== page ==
You've heard of him, you've seen him play and you've told yourself that he's the "heart and soul" of Milan, but be really mean that as the only compliment you could give the least aesthetically appealing member of squad.

Well, here's a post I found on him that is so elegantly constructed, it may just change what's in your heart the next time you utter this compliment.

A link to this site will reside permanently on the left-hand navigation of The Soccer Column, and I hope you enjoy the posts as much as I do...

Friday, December 12, 2008


Much as it pains me to admit it, I don’t think there's a more obvious choice for FIFA World Player of the Year in 2008 than Cristiano Ronaldo. With deference to Barcelona’s Lionel Messi, it’s unlikely that any other player would command the same transfer fee or salary as Ronaldo, and based on his performances in the 2007 and 2008 season, it’s fair to say that this award is well deserved. To me, it appeared Messi had some lingering effects from not being selected as the Europe's best, as he trudged ignominiously through a league match against Valencia last weekend, but it’s also a safe bet that he’s in the running for next year’s Ballon d'Or and FIFA's POTY.

When Cristiano Rolando arrived at Man U as a replacement for David Beckham, few could have imagined that this free-styling bafoon would make it in the man’s game of professional football, and fewer still believed he could do it in England – after all, it’s the last place in the world you’d think such skill on the ball as he has exhibited, would be even possible, let alone appreciated. Fortunately, 17 touches in the span of 3 seconds, fabulously enthralling as it may be, is not why he has been deemed the best in the world.

43 goals in all competitions – that’s why.

At the end of the day, by winning the Champions League with Manchester United, despite missing a penalty and appearing to wilt under the pressure of the big match, Ronaldo’s star shines brightly, and few could argue against him as a worthy recipient.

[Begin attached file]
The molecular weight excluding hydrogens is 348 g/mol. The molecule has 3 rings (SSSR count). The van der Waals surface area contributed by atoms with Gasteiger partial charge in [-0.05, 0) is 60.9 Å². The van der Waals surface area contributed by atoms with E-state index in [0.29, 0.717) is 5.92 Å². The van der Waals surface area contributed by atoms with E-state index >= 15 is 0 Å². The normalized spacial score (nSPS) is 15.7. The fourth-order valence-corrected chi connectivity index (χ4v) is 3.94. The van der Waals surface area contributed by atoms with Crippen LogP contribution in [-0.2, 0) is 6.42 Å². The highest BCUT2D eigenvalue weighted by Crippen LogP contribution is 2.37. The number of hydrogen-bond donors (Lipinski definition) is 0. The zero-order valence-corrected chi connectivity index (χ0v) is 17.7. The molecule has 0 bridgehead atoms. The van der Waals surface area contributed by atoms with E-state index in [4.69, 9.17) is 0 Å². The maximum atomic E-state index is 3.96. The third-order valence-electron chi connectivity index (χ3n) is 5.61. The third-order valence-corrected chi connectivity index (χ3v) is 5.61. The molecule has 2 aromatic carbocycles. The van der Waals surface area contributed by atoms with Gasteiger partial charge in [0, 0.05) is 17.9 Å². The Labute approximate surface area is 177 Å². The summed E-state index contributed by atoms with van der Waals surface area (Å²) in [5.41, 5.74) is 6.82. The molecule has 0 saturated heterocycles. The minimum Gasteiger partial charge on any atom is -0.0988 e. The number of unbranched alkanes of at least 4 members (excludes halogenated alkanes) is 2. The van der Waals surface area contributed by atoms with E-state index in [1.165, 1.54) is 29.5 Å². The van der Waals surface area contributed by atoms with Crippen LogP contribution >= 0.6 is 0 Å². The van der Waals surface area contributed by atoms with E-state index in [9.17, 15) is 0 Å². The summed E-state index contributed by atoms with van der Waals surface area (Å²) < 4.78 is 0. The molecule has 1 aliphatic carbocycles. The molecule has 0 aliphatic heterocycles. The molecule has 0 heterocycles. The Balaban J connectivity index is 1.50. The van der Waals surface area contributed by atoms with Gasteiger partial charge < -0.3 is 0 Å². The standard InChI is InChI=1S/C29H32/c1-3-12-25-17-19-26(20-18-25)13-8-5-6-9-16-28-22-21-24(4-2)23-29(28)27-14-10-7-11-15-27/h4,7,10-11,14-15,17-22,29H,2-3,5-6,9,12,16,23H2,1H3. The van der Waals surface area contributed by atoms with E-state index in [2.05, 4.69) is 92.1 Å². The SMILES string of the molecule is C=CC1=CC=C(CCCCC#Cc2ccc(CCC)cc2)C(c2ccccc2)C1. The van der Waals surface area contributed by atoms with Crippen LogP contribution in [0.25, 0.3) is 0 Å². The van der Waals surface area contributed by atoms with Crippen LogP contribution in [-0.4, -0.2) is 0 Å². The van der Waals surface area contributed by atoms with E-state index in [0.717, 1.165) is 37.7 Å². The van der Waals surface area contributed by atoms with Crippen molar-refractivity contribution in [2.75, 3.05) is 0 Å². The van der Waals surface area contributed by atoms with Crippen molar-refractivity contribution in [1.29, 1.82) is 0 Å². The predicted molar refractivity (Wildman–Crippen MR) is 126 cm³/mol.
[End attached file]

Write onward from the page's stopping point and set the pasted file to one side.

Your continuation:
But what does this say about the balance of power in football?

A brief review of all players of the year since FIFA decided to encroach on the Ballon d’Or’s territory, reveals that EVERY SINGLE ONE was playing, and lighting it up, in either La Liga or the the Serie A.

As a matter of fact, there are only 5 teams who have ever had a world player of the year, and they read like a who’s who of the biggest clubs in the world – the clubs who’s jerseys every young player aspires to wear one day:

AC Milan
Inter Milan
Real Madrid

Financially, although Liverpool, Manchester United and Chelski all fare as well or better than the teams in this aforementioned list, the fact remains that these 5 are the standard bearers in world football in terms of prestige, and FIFA’s bias towards them is an indication of such.

But in 2009, that’s about to change.

For the 4th year in a row, all 4 English teams entered in the Champions League have progressed to the knockout stages – neither La Liga nor the Serie A can boast such league consistency. And moreover, an English team has contested the final for 4 years in a row as well. Last year, the international humiliation was complete when two English teams contested the final – guaranteeing the first English champion since my beloved Liverpool lifted their 5th European Cup in 2005.